Abigail was surprised Mr. Scott was having a real conversation with her, not just something superficial anymore. He had shared an opinion on “most ladies” and what he thought of them. She must have shocked him into speaking to her as if he knew her better, maybe even as if she were a man. Did that mean a lack of respect? What did that mean? Anxiety twisted at her stomach. This was starting to feel like home. She didn’t want the gardens to feel like home. That was the whole point of the gardens: to escape.

“It was very nice meeting you, Mr. Scott. I hope the rest of your day is pleasant,” Abigail said quickly before walking away. She didn’t wait for his reply.

 

This excerpt not only shows meanings behind flowers, it also gives you an idea of how much people in Victorian times read into each other’s words. It was necessary since they couldn’t express themselves outright most of the time.

The next time you send flowers to someone or give jewelry as a gift, think, “What would the Victorians do?” and you’ll have a gift that means more than the recipient thinks.

 


 

Thank you so much Christie Stratos for this very interesting post! Christie reached out to me because she is an author of historical fiction, writing mostly dark psychological historical fiction. Her latest book is Anatomy of a Darkened Heart (Book 1 in the Dark Victoriana Collection). If you liked the excerpt, you can buy the book Anatomy of a Darkened Heart on Amazon, Barnes and Noble, Smashwords, or buy a signed version from the author herself (cool!)

Interested to read more about Christie, or see what she’s up to? You can follow her on Facebook, Twitter, Goodreads, YouTube, Pinterest, and Google+

Thank you so much for your contribution Christie!

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Fern hunting

I’ve written a lot about ferns in the past and even reviewed a very ferny book, so these tidbits are a nice addition to all the fernery on this blog. These are again from A Room with a View, also known as “the book that illustrates my blogposts”. Nice.

Miss Bartlett gave a kind of wriggle, and he prepared for a discussion. He had never fathomed Miss Bartlett. As he had put it to himself in Florence, ‘she might yet reveal depths of strangeness, if not of meaning.’ But she was so unsympathetic that she must be reliable. He assumed that much, and he had no hesitation in discussing Lucy with her. Minnie was fortunately collecting ferns.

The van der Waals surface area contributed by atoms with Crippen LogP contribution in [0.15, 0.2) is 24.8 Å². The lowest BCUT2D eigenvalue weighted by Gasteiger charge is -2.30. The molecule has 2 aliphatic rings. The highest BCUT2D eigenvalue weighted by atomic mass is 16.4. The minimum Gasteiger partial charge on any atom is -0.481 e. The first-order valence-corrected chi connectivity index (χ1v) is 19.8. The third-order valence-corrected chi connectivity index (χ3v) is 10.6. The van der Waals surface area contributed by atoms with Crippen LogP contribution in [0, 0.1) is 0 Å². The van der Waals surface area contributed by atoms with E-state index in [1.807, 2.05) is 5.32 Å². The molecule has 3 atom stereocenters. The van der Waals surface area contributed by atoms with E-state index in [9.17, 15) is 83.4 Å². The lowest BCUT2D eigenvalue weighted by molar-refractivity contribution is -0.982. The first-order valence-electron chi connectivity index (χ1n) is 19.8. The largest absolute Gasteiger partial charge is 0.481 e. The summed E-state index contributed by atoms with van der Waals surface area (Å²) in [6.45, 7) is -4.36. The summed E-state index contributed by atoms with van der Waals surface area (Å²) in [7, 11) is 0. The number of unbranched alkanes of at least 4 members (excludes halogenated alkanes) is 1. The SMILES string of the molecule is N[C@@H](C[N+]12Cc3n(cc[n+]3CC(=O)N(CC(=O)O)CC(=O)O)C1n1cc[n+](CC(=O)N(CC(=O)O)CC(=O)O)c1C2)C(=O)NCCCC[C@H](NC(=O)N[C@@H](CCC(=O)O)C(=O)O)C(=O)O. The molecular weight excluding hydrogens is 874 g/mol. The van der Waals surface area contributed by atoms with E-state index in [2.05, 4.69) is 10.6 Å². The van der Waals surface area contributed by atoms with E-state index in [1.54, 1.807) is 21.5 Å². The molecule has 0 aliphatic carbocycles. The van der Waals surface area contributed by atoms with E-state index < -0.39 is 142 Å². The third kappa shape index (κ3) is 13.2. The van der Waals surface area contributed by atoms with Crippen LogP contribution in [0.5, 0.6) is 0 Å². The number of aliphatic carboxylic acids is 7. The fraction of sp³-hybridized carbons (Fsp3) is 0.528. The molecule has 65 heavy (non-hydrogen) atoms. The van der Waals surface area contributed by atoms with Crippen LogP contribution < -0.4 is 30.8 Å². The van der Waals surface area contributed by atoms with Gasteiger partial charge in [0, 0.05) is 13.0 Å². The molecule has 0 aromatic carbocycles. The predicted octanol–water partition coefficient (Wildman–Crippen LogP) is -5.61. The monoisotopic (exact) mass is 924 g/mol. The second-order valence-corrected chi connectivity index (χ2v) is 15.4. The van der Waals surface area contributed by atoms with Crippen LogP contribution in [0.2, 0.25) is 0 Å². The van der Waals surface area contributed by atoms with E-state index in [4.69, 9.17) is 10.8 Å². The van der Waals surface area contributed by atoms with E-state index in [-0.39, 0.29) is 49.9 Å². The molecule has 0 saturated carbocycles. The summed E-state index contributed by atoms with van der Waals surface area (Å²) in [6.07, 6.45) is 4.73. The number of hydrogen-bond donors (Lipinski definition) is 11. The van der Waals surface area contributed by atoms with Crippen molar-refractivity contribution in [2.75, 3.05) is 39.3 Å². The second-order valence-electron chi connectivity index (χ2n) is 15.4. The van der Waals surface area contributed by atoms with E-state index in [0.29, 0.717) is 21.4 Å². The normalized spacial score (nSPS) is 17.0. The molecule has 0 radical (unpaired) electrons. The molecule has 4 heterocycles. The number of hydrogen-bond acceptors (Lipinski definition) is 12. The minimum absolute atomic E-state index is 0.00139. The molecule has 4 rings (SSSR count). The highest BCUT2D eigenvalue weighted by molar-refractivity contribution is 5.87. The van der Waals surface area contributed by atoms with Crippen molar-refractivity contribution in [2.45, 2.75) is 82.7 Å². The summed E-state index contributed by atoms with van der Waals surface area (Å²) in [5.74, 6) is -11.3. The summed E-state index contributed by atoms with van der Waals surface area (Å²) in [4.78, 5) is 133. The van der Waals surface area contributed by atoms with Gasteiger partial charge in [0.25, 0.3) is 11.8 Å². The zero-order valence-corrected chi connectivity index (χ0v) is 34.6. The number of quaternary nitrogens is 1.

[…]

And, Miss Bartlett not favouring the scheme, they walked up the hill in a silence which was only broken by the rector naming some fern.

I thought this was very interesting, for a book published in 1908, to still be so concerned with ferns and fern collecting. It truly goes to show how big the fern craze was in the 19th century.

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One time when I was procrastinating in the library I happened upon this truly amazing book. It was a very small book, originally written for children, called When I was a Girl in Holland. It’s actually a very simple concept: a girl growing up in the Netherlands around 1880 describing her life, the routines and habits and holidays. This book and others in the series were meant for American children to get a view of how children in other countries lived.

The book is especially interesting because this sort of information is rarely given usually, it’s considered too trite. For example, how does a birthday party in 1880 look? How many people were hired to work on a farm, or why could Dutch people only visit their far-away relatives in winter (answer: they could ice-skate in winter and travel far larger distances!)

I searched for a long time and found the entire book online, it’s an amazing read. For the next few weeks, I’ll publish a few sections from the book, some things that I think would be interesting to you.

If you want to read the entire book, you can do so here.

Here’s the first snippet, about the writer being born: